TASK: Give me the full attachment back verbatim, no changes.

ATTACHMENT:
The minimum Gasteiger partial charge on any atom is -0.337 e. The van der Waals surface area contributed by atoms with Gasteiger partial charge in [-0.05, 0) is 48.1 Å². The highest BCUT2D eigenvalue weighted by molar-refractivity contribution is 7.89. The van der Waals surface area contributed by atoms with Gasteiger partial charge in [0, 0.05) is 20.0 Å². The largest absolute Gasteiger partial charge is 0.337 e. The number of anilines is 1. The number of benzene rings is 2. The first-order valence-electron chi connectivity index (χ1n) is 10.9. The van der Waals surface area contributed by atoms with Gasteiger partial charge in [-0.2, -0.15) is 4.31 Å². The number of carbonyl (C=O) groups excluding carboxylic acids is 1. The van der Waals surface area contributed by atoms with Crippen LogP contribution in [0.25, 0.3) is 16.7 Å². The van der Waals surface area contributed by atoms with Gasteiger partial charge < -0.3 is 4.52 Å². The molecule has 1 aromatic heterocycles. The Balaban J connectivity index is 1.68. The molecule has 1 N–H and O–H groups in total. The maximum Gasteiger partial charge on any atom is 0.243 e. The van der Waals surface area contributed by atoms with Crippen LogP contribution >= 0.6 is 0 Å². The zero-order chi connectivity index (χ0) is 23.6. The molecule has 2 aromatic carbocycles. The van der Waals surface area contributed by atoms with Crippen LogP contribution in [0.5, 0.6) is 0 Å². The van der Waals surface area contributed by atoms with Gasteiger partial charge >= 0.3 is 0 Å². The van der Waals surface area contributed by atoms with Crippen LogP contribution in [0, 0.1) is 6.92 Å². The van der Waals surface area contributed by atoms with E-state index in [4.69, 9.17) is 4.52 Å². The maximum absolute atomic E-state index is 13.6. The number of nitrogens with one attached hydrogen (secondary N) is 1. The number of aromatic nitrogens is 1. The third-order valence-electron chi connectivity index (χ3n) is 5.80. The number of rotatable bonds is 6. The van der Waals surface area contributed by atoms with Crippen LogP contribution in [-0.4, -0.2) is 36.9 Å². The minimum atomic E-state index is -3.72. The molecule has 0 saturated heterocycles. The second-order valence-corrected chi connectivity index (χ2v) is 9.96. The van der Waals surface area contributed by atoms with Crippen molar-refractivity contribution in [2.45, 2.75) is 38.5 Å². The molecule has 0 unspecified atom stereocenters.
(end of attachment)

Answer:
The minimum Gasteiger partial charge on any atom is -0.337 e. The van der Waals surface area contributed by atoms with Gasteiger partial charge in [-0.05, 0) is 48.1 Å². The highest BCUT2D eigenvalue weighted by molar-refractivity contribution is 7.89. The van der Waals surface area contributed by atoms with Gasteiger partial charge in [0, 0.05) is 20.0 Å². The largest absolute Gasteiger partial charge is 0.337 e. The number of anilines is 1. The number of benzene rings is 2. The first-order valence-electron chi connectivity index (χ1n) is 10.9. The van der Waals surface area contributed by atoms with Gasteiger partial charge in [-0.2, -0.15) is 4.31 Å². The number of carbonyl (C=O) groups excluding carboxylic acids is 1. The van der Waals surface area contributed by atoms with Crippen LogP contribution in [0.25, 0.3) is 16.7 Å². The van der Waals surface area contributed by atoms with Gasteiger partial charge < -0.3 is 4.52 Å². The molecule has 1 aromatic heterocycles. The Balaban J connectivity index is 1.68. The molecule has 1 N–H and O–H groups in total. The maximum Gasteiger partial charge on any atom is 0.243 e. The van der Waals surface area contributed by atoms with Crippen LogP contribution >= 0.6 is 0 Å². The zero-order chi connectivity index (χ0) is 23.6. The molecule has 2 aromatic carbocycles. The van der Waals surface area contributed by atoms with Crippen LogP contribution in [0.5, 0.6) is 0 Å². The van der Waals surface area contributed by atoms with Gasteiger partial charge >= 0.3 is 0 Å². The van der Waals surface area contributed by atoms with Crippen LogP contribution in [0, 0.1) is 6.92 Å². The van der Waals surface area contributed by atoms with E-state index in [4.69, 9.17) is 4.52 Å². The maximum absolute atomic E-state index is 13.6. The number of nitrogens with one attached hydrogen (secondary N) is 1. The number of aromatic nitrogens is 1. The third-order valence-electron chi connectivity index (χ3n) is 5.80. The number of rotatable bonds is 6. The van der Waals surface area contributed by atoms with Crippen LogP contribution in [-0.4, -0.2) is 36.9 Å². The minimum atomic E-state index is -3.72. The molecule has 0 saturated heterocycles. The second-order valence-corrected chi connectivity index (χ2v) is 9.96. The van der Waals surface area contributed by atoms with Crippen molar-refractivity contribution in [2.45, 2.75) is 38.5 Å². The molecule has 0 unspecified atom stereocenters.